Showing posts with label American Management Association. Show all posts
Showing posts with label American Management Association. Show all posts

October 4, 2007

Strategy and Enterprise Architecture

There are many schools of thought when it comes to strategic planning in which the organization develops its strategic plan through the following means:

  • Design – facilitating a fit between the internal capabilities and external possibilities; strategy is prescriptive.
  • Positioning – selecting the competitive positions in the marketplace they desire to occupy (examples include: low cost leader, high quality supplier, niche player, #1 service provider, and so on).
  • Entrepreneurial – grounding it on the leader, who is the visionary guiding the organization forward; there is no formal strategic plan.
  • Cognitive – understanding and responding to how customers and competitors perceive us.
  • Power – Negotiating, persuading, networking, developing alliances, and lobbying; all based on power and politics.
  • Cultural – Deriving organizational shared beliefs and social interactions.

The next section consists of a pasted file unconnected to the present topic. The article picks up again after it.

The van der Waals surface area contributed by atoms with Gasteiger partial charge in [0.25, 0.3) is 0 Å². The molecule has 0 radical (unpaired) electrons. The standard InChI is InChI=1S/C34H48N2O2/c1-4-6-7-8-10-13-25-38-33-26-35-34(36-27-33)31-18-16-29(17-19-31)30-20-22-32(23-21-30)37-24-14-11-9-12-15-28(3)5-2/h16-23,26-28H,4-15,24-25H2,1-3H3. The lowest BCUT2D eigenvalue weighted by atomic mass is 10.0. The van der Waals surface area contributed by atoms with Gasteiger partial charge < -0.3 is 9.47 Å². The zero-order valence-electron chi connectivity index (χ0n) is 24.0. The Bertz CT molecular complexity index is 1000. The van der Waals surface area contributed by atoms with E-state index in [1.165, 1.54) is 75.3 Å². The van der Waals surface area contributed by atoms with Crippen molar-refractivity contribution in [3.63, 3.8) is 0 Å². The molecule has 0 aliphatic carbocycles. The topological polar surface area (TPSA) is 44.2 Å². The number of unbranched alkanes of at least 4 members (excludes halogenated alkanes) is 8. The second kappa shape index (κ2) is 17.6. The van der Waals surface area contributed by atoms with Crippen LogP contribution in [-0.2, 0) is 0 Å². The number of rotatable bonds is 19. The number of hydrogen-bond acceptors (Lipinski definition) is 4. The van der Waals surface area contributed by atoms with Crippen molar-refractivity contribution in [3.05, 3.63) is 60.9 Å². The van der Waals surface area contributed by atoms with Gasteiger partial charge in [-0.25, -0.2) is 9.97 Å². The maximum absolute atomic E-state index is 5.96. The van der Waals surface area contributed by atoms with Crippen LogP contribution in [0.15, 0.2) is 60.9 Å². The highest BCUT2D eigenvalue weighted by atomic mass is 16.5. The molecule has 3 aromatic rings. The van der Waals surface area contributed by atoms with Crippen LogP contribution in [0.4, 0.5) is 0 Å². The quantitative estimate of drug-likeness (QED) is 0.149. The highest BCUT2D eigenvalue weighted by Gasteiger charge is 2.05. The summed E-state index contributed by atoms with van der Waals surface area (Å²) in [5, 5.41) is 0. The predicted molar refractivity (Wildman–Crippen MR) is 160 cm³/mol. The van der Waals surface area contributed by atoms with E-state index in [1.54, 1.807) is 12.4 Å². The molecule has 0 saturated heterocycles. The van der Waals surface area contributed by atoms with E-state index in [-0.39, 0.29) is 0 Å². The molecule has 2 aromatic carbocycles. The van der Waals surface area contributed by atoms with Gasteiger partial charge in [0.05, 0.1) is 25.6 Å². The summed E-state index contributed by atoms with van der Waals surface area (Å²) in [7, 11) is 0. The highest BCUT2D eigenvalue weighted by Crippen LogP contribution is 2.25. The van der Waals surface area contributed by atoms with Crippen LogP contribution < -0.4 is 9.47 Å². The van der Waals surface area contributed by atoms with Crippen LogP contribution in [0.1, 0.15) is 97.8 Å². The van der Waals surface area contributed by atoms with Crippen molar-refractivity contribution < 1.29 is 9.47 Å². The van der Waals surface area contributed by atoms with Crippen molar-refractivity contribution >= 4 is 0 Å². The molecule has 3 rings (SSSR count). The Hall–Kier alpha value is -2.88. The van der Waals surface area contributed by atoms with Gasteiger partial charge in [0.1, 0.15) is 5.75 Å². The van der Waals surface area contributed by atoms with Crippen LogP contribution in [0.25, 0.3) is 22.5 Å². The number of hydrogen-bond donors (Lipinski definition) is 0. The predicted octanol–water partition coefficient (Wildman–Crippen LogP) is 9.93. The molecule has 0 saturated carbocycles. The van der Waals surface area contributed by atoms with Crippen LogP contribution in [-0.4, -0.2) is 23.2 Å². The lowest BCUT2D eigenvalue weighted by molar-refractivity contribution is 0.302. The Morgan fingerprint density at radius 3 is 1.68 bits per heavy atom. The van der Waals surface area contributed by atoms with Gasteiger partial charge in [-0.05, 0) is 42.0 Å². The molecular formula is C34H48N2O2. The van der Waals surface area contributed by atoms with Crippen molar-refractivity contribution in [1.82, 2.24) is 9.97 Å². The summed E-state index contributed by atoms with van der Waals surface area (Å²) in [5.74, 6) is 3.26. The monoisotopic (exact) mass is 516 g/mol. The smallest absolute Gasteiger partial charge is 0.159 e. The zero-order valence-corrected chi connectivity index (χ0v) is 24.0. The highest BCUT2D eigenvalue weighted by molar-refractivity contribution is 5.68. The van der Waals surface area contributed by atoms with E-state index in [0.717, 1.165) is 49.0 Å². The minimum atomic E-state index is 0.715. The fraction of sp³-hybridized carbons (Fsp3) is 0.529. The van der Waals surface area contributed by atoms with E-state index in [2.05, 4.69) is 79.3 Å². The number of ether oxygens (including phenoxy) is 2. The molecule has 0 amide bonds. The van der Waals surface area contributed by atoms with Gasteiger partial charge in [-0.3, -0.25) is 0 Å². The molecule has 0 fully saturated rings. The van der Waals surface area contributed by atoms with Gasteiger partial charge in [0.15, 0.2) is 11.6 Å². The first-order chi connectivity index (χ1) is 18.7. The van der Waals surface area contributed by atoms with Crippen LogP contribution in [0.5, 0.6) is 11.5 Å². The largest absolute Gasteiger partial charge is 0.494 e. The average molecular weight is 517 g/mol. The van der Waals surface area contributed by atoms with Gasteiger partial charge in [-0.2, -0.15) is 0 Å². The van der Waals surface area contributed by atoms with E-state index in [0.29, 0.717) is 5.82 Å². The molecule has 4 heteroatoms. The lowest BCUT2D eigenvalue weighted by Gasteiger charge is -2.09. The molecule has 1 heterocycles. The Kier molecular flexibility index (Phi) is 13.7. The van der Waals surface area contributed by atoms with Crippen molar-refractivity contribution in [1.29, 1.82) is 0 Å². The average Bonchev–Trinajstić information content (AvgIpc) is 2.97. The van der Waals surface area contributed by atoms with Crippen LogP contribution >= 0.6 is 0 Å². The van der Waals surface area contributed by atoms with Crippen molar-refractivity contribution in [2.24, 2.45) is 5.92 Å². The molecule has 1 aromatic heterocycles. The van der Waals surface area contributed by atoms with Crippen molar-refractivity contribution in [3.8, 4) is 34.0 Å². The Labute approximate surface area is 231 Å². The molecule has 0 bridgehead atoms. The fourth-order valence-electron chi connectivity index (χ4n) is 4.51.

• Learning – trial and error based on results of strategy implementation.

(Adapted from American Management Association)

In User-centric EA, it is helpful to understand all these approaches to strategic planning. The schools of though are not mutually exclusive, but rather all affect—to a greater or lesser degree—how the EA target and transition plan is formed.

What I believe is fascinating is that planning is only partially about the plan itself (i.e. what the plan actually contains and prescribes), and that much of planning is about the process for developing it.

The process of planning benefits the organization almost as much as the end-product plan itself, since the process is a journey of self-discovery for the organization. In other words, if the plan was just dropped on the organization—without the process of having developed it—it would be of little to no value. The process of planning teaches the organization what it is currently, what challenges and opportunities it faces, and how to adapt, incrementally change, and occasionally transform itself. The planning process is quite involved and often includes aspects from all the schools of thought, including: designing a capabilities-possibilities fit for the organization, positioning it in the marketplace, incorporating the vision of the leader, identifying perceptions of customers and competitors, navigating through organizational politics, realizing a shared organizational culture, and continuous learning through it all.